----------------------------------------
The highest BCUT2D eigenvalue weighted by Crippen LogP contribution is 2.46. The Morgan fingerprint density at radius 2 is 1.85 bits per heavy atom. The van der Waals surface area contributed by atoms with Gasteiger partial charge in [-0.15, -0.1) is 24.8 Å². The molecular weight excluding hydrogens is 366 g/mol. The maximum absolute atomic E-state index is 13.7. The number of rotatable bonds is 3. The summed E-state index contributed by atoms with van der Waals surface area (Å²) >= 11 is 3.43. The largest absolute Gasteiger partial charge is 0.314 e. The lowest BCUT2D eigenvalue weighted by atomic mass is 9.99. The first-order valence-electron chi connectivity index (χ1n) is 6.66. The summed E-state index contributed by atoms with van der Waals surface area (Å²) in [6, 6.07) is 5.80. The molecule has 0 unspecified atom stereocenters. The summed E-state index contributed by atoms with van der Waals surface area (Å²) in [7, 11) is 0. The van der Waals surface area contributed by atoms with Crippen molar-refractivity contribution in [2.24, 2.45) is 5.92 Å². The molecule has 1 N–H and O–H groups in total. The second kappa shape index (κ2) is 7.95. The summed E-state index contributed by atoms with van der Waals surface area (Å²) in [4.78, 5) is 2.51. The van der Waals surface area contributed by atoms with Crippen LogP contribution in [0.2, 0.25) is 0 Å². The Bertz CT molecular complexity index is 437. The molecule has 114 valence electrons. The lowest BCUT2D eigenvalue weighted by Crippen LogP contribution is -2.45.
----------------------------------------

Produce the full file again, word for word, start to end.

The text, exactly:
The highest BCUT2D eigenvalue weighted by Crippen LogP contribution is 2.46. The Morgan fingerprint density at radius 2 is 1.85 bits per heavy atom. The van der Waals surface area contributed by atoms with Gasteiger partial charge in [-0.15, -0.1) is 24.8 Å². The molecular weight excluding hydrogens is 366 g/mol. The maximum absolute atomic E-state index is 13.7. The number of rotatable bonds is 3. The summed E-state index contributed by atoms with van der Waals surface area (Å²) >= 11 is 3.43. The largest absolute Gasteiger partial charge is 0.314 e. The lowest BCUT2D eigenvalue weighted by atomic mass is 9.99. The first-order valence-electron chi connectivity index (χ1n) is 6.66. The summed E-state index contributed by atoms with van der Waals surface area (Å²) in [6, 6.07) is 5.80. The molecule has 0 unspecified atom stereocenters. The summed E-state index contributed by atoms with van der Waals surface area (Å²) in [7, 11) is 0. The van der Waals surface area contributed by atoms with Crippen molar-refractivity contribution in [2.24, 2.45) is 5.92 Å². The molecule has 1 N–H and O–H groups in total. The second kappa shape index (κ2) is 7.95. The summed E-state index contributed by atoms with van der Waals surface area (Å²) in [4.78, 5) is 2.51. The van der Waals surface area contributed by atoms with Crippen LogP contribution in [0.2, 0.25) is 0 Å². The Bertz CT molecular complexity index is 437. The molecule has 114 valence electrons. The lowest BCUT2D eigenvalue weighted by Crippen LogP contribution is -2.45.